Wards 7 & 8 do have some sit-down restaurants. Busboys & Poets is moving into historic Anacostia.  Uniontown Bar & Grill has survived an ignominious beginning, to become an engaging spot in the community.  Cheers offers some of the best crabmeat-smothered french fries this side of the Chesapeake Bay. Yet wider access to decent grocery stores and healthy food offerings remains elusive for many residents in D.C.’s most economically challenged neighborhoods.

Local archivist and historian Jerry A. McCoy has collected a few relics from the days when a sit-down restaurant east of the Anacostia was perhaps more commonplace:

Hong Kong Restaurant advertisement. Collection of Jerry A. McCoy, Silver Spring, MD

Hong Kong Restaurant advertisement. Collection of Jerry A. McCoy, Silver Spring, MD

The Hong Kong Restaurant operated on Nichols Avenue S.E., what is known today as Martin Luther King Jr. Ave S.E.  in Congress Heights, just down the street from the Hong Kong carryout featured in the video. Tucker’s Restaurant, advertisement below, was located just across the Souza Bridge from Capitol Hill.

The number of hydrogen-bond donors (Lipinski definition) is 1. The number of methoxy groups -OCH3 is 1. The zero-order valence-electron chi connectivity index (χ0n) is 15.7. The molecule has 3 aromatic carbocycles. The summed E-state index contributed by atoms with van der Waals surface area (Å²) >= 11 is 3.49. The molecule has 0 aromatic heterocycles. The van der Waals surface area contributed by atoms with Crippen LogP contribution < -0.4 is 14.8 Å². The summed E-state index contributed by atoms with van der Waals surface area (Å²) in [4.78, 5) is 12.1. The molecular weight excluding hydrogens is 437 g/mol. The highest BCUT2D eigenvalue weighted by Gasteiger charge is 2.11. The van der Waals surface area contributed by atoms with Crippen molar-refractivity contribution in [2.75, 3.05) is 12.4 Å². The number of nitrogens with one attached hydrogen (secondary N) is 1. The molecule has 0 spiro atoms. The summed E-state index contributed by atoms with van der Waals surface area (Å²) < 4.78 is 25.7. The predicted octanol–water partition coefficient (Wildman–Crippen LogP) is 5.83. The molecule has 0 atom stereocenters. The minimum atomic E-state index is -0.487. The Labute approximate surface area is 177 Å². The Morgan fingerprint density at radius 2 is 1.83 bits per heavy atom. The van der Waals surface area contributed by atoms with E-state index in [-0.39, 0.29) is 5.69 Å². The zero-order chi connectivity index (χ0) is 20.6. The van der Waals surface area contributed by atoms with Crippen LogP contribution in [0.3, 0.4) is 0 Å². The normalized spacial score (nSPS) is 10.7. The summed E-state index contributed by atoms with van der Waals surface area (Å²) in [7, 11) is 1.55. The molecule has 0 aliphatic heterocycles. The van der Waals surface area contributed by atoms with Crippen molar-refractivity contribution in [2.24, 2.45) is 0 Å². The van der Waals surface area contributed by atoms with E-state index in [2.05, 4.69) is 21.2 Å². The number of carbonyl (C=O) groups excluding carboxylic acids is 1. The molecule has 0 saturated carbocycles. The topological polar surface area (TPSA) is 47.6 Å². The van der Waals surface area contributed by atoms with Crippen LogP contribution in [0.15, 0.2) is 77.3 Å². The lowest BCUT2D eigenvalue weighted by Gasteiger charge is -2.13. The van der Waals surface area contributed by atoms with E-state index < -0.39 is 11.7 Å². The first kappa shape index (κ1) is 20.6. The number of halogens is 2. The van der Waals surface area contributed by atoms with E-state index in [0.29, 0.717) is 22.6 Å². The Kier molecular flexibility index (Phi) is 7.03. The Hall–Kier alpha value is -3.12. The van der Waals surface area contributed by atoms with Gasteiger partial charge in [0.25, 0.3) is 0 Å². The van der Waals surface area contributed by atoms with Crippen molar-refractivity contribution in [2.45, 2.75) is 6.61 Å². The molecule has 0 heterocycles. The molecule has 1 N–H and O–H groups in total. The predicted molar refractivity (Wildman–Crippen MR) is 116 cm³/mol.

Tucker's Restaurant, Pennsylvania Avenue S.E. Collection of Jerry A. McCoy, Silver Spring, MD

Tucker’s Restaurant, Pennsylvania Avenue S.E. Collection of Jerry A. McCoy, Silver Spring, MD

Foodways change as cultural mores do.  As we break bread this Thanksgiving, we might take a moment to reflect on something many of us take for granted, that access to healthy foods in one of the richest countries in the world is not a privilege to be taken lightly.

 

 

Sullivan Family: Service through the Generations

americanLegion

In honor of Veteran’s Day, the Museum is showcasing the Sullivan Family Collection. Several generations of Sullivans served the country by joining the armed forces or otherwise aiding in military efforts.